This week, I asked readers what they thought about that approach. And, as you might expect, there was a “diversity” of opinion(s).
A plurality – just over one-in-four, in fact – agreed with the option that “it’s fine for things that are based on assets, but not for everything it’s being applied to these days.”
That said, a full quarter concurred with the proposition that the structure had “worked well for awhile, but it’s time to move on”, and another 12.5% simply said that it was “a device that has overstayed its welcome.”
And while nearly one-in-five (18.8%) said that while “it’s not perfect, it seems to work reasonably well most of the time, another 3% said they had “never really thought about it.”
But no one was willing to describe it as “an easy and efficient way to pay for a broad array of products and services.”
Food for thought.
There were, of course, some interesting verbatim. Here’s a sampling:
On the surface it's convenient and seems logical but the expenses associated with providing many of the underlying services do not vary in relation to the assets under management.
Service providers have no incentive to improve what they do; they just ride the market trends and reap big rewards if the market rises even though they may not do anything in terms of increasing the value of the services they provide.
There's no such thing as a free lunch but more 'n more it seems people feel they deserve it. One can wonder if with this entitlement mentality already firmly entrenched, whether fee arrangements may evolve into a type of quid pro quo basis tied to performance as opposed to assets. "Pay you, for what" "What have you done for me lately."
"It is funny, that recordkeepers were happy with fees based on assets and how their fees inflated when the market kept going up, but how they came pressuring for less services and more fees when the market was down. Now every time we turn around, the record keeper wants to stream line something, computerize, and do away with the personal touches that made them unique."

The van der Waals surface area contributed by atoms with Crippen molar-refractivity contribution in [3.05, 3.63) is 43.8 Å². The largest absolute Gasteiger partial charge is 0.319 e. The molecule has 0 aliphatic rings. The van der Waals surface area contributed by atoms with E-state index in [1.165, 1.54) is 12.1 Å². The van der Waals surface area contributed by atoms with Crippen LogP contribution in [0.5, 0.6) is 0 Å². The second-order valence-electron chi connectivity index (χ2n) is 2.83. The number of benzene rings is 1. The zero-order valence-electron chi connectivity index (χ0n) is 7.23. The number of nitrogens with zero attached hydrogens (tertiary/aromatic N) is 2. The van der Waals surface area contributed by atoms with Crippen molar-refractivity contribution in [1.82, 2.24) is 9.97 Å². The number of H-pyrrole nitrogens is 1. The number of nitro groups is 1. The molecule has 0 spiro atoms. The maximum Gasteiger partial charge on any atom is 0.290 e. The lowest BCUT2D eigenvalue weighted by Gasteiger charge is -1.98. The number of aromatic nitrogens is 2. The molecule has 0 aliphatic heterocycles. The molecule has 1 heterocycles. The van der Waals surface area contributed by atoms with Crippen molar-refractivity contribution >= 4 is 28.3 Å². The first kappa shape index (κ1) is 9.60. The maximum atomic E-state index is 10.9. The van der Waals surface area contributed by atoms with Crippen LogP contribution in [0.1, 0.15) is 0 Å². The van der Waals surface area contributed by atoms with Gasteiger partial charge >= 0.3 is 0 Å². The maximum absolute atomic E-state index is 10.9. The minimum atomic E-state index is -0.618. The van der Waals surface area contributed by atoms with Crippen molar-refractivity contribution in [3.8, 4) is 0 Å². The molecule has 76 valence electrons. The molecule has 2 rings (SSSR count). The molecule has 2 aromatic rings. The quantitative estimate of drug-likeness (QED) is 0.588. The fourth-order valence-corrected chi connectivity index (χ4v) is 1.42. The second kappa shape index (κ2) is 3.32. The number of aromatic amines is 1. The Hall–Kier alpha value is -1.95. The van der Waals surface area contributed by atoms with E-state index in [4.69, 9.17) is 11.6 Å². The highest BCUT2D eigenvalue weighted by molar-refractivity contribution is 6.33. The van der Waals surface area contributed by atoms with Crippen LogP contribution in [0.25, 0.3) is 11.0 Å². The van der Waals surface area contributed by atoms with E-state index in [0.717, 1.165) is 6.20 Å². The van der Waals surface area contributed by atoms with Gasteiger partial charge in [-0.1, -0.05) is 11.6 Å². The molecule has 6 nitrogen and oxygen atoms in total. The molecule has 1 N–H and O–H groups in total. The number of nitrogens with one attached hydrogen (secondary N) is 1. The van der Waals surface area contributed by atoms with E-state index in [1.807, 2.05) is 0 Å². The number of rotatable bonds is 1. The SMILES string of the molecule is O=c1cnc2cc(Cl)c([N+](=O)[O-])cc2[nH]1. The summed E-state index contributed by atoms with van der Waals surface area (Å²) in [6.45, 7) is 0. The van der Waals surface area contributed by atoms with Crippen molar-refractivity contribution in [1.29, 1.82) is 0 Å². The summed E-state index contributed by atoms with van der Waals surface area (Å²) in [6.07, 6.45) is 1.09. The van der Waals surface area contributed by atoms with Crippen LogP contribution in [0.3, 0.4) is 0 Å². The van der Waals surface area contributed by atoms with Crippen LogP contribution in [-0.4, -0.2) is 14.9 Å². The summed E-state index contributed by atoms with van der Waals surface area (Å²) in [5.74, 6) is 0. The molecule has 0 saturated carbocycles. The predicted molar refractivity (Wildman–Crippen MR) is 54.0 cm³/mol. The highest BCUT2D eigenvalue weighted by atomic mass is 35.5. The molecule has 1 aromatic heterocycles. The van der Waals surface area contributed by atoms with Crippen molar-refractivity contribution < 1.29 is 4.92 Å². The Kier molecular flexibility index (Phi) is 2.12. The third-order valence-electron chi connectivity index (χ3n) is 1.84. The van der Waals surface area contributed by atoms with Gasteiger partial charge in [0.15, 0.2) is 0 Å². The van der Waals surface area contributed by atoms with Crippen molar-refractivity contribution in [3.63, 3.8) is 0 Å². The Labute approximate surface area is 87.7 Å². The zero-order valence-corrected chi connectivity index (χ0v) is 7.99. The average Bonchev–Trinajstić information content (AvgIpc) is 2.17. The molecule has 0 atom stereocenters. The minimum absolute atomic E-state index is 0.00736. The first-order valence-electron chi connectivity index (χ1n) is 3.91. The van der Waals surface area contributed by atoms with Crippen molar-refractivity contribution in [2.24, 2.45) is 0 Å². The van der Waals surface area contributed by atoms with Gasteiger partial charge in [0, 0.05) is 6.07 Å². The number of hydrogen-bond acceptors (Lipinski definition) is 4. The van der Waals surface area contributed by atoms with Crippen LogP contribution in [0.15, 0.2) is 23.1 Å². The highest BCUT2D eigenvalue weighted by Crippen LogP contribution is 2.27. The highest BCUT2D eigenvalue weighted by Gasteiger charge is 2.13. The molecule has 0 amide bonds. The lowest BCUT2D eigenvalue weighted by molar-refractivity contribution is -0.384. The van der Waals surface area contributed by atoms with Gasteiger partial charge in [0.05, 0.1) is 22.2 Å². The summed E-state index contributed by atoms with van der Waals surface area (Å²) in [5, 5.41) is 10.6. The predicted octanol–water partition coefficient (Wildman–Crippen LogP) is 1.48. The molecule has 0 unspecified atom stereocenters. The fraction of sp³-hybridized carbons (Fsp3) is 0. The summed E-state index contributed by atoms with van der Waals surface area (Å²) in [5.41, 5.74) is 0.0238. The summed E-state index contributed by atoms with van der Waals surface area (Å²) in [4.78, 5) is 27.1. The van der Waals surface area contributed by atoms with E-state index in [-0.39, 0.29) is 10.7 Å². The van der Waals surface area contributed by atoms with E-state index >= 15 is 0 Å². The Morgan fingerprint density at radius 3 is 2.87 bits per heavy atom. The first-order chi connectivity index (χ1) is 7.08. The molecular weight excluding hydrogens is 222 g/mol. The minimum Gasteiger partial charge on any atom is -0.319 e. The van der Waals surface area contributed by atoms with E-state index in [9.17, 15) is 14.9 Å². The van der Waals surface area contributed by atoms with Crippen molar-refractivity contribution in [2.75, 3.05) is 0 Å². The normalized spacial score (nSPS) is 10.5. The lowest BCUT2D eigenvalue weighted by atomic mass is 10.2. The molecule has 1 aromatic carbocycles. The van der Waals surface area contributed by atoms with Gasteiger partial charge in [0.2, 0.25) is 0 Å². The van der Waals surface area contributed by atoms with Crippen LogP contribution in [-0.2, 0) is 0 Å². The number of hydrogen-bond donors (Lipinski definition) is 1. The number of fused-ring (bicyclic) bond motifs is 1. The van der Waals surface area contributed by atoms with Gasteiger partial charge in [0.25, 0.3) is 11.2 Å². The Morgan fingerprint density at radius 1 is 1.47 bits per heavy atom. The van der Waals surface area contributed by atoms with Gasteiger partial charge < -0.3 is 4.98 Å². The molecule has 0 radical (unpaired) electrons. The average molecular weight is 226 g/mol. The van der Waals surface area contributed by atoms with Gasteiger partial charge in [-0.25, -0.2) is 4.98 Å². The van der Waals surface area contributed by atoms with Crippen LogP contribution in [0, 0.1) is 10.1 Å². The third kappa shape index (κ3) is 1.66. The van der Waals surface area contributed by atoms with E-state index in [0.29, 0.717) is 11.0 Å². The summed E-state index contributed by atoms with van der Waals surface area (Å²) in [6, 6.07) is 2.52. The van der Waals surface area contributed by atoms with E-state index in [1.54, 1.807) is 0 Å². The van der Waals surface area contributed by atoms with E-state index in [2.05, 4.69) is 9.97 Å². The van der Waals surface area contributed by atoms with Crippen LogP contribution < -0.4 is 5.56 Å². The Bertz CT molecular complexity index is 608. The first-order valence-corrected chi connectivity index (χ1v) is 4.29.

Like so many industries, abuse, greed and over-reaching of some have necessitated claims, litigation, investigations, legislation and policies. Fiduciary responsibility should be embraced (or enforced) at all levels.
When it makes sense to provide an incentive for asset performance, it can make sense. Otherwise it’s pretty silly and may even be counter-productive. Plan administration, for example ... It doesn't take longer or cost more to process 401(k) transactions when the fund performance is good vs when it isn't.
The fact is, many people have become rich with the current system, and those people are not plan participants. I agree with the concept of full and transparent fee disclosure; let those people who are paying these fees see what they're paying, and weigh it against what they're getting in return.
I see the logic in vendors willing to some additional services if they receive higher amounts of fees. I think the high-fee lawsuits were excessive. But I DO think that some vendors' were not good at full disclosure to the client/employer...not just the amounts, but "what does this get us?"
Sponsors need to compare apples to apples when measuring investment options. The only fees automatically charged to assets should be those related to services directly impacting the performance of those assets - period. All other fees charged separately and the sponsor can decide then to pay them from assets.
The current plan cost structure did not evolve form a rational process. It was primarily designed by investment providers around a model - originally designed for individual investors, then modified for IRA holders, then modified for plan participants - which ensured their profitability. Fiduciaries passively accepted this as an efficient, fairly priced template.
I grew up on the trust side of the business so I have a slanted view about this. If the fee is related to the service provided (i.e., asset management) then I think it is appropriate. It rewards those who do well and spreads the "pain" if there is a failure to perform. That said, I believe that it is inappropriate to charge this way for activities that might be only marginally related to the task of managing money. Investment management is a service that a certain percentage of the population needs and this is the fairest way IMHO of paying for it.
As this is the first company I've worked for that actually HELD the assets, this approach is new to me and in the last few years I've seen the problems. What we do from day to day doesn't change based on the dollar value of the assets. A few years ago when the assets dropped 30% in value the amount of work we did stayed the same but our income dropped by 30%. I prefer a fee based structure based on the work performed. Yes, we lose out as the plan grows its assets, but after the first few years the work normally gets easier to do.
But this week’s Editor’s Choice goes to the reader who observed, “Since there are so many providers that were able to provide their services for "free", it obviously has worked well for a long time. Going forward, I don't see a problem with asset based fees in and of themselves. The problem is that employers and participants aren't really going to know how much they are paying under the new fee disclosure regs. However, they WILL know that there is no such thing as a "free" plan.
Thanks to everyone who participated in our survey!